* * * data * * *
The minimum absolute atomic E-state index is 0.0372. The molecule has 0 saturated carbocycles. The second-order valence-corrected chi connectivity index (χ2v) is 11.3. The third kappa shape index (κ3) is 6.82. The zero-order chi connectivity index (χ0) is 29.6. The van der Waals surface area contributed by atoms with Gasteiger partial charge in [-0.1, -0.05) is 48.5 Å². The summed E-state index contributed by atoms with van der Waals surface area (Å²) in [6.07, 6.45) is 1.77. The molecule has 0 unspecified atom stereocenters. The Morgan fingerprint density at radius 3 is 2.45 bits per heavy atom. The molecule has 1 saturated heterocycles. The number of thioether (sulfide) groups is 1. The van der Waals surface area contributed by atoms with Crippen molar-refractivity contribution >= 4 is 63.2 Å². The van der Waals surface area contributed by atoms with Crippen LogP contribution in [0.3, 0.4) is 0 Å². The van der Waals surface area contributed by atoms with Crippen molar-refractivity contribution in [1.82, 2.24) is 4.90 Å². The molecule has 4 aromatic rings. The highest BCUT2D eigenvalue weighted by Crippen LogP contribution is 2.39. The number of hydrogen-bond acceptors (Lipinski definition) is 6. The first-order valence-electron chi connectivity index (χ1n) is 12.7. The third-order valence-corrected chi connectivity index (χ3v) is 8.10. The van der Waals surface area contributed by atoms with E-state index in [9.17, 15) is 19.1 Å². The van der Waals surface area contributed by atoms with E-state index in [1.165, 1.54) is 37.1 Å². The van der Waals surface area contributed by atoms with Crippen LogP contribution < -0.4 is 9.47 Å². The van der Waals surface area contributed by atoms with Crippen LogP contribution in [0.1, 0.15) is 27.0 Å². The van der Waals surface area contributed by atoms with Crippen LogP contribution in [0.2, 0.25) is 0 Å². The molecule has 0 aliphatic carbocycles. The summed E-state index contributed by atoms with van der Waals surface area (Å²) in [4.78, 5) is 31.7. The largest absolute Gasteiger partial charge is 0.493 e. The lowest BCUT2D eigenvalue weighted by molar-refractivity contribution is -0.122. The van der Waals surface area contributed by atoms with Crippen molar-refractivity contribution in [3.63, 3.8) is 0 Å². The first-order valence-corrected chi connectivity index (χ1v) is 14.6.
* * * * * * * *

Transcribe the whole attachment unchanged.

The minimum absolute atomic E-state index is 0.0372. The molecule has 0 saturated carbocycles. The second-order valence-corrected chi connectivity index (χ2v) is 11.3. The third kappa shape index (κ3) is 6.82. The zero-order chi connectivity index (χ0) is 29.6. The van der Waals surface area contributed by atoms with Gasteiger partial charge in [-0.1, -0.05) is 48.5 Å². The summed E-state index contributed by atoms with van der Waals surface area (Å²) in [6.07, 6.45) is 1.77. The molecule has 0 unspecified atom stereocenters. The Morgan fingerprint density at radius 3 is 2.45 bits per heavy atom. The molecule has 1 saturated heterocycles. The number of thioether (sulfide) groups is 1. The van der Waals surface area contributed by atoms with Crippen molar-refractivity contribution >= 4 is 63.2 Å². The van der Waals surface area contributed by atoms with Crippen LogP contribution in [0.3, 0.4) is 0 Å². The van der Waals surface area contributed by atoms with Crippen molar-refractivity contribution in [1.82, 2.24) is 4.90 Å². The molecule has 4 aromatic rings. The highest BCUT2D eigenvalue weighted by Crippen LogP contribution is 2.39. The number of hydrogen-bond acceptors (Lipinski definition) is 6. The first-order valence-electron chi connectivity index (χ1n) is 12.7. The third-order valence-corrected chi connectivity index (χ3v) is 8.10. The van der Waals surface area contributed by atoms with E-state index in [9.17, 15) is 19.1 Å². The van der Waals surface area contributed by atoms with E-state index in [1.165, 1.54) is 37.1 Å². The van der Waals surface area contributed by atoms with Crippen LogP contribution < -0.4 is 9.47 Å². The van der Waals surface area contributed by atoms with Crippen LogP contribution in [0.1, 0.15) is 27.0 Å². The van der Waals surface area contributed by atoms with Crippen LogP contribution in [0.2, 0.25) is 0 Å². The molecule has 0 aliphatic carbocycles. The summed E-state index contributed by atoms with van der Waals surface area (Å²) in [4.78, 5) is 31.7. The largest absolute Gasteiger partial charge is 0.493 e. The lowest BCUT2D eigenvalue weighted by molar-refractivity contribution is -0.122. The van der Waals surface area contributed by atoms with Crippen molar-refractivity contribution in [3.63, 3.8) is 0 Å². The first-order valence-corrected chi connectivity index (χ1v) is 14.6.